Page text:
/pan"puyp'/, n.a primitive wind instrument consisting of a series of hollow pipes of graduated length, the tones being produced by blowing across the upper ends.Also, Pan's pipes, panpipes.[1810-20; PAN + PIPE1]
* * *or syrinxWind instrument consisting of pipes of different lengths made of cane (less often wood, clay, or metal) arranged in a row.It is blown across the top, each pipe producing a different note. The panpipe dates from с 2000 BC and is found worldwide, especially in eastern Africa, South America, and Melanesia.Romanian panpipe; in the Horniman Museum, LondonBy courtesy of the Horniman Museum, London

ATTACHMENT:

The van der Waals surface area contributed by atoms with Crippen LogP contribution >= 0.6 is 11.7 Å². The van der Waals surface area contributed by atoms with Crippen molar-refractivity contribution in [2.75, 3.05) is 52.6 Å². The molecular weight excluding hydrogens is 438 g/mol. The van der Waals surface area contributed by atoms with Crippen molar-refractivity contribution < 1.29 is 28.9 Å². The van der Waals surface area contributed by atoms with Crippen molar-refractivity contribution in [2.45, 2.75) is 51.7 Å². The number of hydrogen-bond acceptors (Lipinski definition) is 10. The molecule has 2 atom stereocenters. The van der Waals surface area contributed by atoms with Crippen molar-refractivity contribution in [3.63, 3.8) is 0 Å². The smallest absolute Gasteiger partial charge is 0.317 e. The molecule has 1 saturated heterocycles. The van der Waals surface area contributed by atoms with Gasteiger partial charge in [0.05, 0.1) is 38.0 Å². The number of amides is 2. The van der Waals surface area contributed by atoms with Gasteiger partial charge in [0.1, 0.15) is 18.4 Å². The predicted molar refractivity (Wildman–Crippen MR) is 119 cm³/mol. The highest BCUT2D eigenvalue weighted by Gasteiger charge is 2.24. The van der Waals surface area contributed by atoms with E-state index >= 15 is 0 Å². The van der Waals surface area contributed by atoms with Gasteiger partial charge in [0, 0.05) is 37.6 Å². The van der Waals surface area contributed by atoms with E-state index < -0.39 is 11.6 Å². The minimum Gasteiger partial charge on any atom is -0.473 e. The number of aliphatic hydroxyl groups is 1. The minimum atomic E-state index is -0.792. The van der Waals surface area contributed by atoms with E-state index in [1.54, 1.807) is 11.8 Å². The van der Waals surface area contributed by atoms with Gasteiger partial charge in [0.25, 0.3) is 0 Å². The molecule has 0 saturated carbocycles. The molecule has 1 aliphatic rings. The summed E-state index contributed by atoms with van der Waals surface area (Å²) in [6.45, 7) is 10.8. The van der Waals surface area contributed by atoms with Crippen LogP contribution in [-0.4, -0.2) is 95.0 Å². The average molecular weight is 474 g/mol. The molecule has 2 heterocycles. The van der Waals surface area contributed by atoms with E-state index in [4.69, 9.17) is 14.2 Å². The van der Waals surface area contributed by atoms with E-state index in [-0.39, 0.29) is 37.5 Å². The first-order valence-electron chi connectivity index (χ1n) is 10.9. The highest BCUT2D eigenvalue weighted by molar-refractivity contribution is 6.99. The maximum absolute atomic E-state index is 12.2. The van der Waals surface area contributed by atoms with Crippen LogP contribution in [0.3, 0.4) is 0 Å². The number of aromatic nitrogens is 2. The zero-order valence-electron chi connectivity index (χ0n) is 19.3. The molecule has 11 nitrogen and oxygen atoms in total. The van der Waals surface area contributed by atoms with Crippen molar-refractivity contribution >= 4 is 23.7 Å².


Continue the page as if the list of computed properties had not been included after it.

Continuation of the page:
* * *also called syrinxwind instrument consisting of cane pipes of different lengths tied in a row or in a bundle held together by wax or cord (metal, clay, wood, and plastic instruments are also made) and generally closed at the bottom. They are blown across the top, each providing a different note. The panpipe was widespread in Neolithic and later cultures, especially in Melanesia and pre-Columbian South America.In the Greek legend of Pan the invention of the instrument is ascribed to the nymph Syrinx. In Europe it has been mainly a shepherd's instrument and has so endured in the Pyrenees. In Romania, however, it is played among professional lăutari (fiddlers); their panpipe, the nai, has from 19 to 22 pipes tuned diatonically (i.e., to a seven-note scale), semitones being made by tilting the pipes toward the lips. The panpipe also has a long tradition in East Asia and Southeast Asia.
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